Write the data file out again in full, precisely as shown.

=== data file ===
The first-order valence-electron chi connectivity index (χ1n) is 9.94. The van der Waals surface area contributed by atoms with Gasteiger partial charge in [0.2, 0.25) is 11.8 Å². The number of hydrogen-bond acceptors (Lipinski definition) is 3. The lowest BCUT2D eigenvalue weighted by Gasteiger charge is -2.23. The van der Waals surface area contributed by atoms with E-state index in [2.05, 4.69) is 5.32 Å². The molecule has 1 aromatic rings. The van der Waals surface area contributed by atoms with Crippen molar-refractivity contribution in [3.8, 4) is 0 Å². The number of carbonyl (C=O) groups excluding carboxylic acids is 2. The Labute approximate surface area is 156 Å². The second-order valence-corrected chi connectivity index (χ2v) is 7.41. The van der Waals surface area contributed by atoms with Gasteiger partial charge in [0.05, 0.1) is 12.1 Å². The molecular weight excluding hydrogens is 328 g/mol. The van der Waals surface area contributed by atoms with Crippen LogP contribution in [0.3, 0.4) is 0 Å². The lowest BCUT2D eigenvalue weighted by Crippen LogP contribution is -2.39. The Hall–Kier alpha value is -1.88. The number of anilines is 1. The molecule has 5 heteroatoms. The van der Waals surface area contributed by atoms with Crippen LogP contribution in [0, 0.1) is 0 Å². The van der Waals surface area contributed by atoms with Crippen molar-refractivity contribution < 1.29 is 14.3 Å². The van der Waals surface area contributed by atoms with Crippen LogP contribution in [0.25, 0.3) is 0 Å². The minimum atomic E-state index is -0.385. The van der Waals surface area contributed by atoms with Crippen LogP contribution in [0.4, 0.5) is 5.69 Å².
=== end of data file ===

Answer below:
The first-order valence-electron chi connectivity index (χ1n) is 9.94. The van der Waals surface area contributed by atoms with Gasteiger partial charge in [0.2, 0.25) is 11.8 Å². The number of hydrogen-bond acceptors (Lipinski definition) is 3. The lowest BCUT2D eigenvalue weighted by Gasteiger charge is -2.23. The van der Waals surface area contributed by atoms with E-state index in [2.05, 4.69) is 5.32 Å². The molecule has 1 aromatic rings. The van der Waals surface area contributed by atoms with Crippen molar-refractivity contribution in [3.8, 4) is 0 Å². The number of carbonyl (C=O) groups excluding carboxylic acids is 2. The Labute approximate surface area is 156 Å². The second-order valence-corrected chi connectivity index (χ2v) is 7.41. The van der Waals surface area contributed by atoms with Gasteiger partial charge in [0.05, 0.1) is 12.1 Å². The molecular weight excluding hydrogens is 328 g/mol. The van der Waals surface area contributed by atoms with Crippen LogP contribution in [0.3, 0.4) is 0 Å². The lowest BCUT2D eigenvalue weighted by Crippen LogP contribution is -2.39. The Hall–Kier alpha value is -1.88. The number of anilines is 1. The molecule has 5 heteroatoms. The van der Waals surface area contributed by atoms with Crippen LogP contribution in [0, 0.1) is 0 Å². The van der Waals surface area contributed by atoms with Crippen molar-refractivity contribution < 1.29 is 14.3 Å². The van der Waals surface area contributed by atoms with Crippen LogP contribution in [0.25, 0.3) is 0 Å². The minimum atomic E-state index is -0.385. The van der Waals surface area contributed by atoms with Crippen LogP contribution in [0.4, 0.5) is 5.69 Å².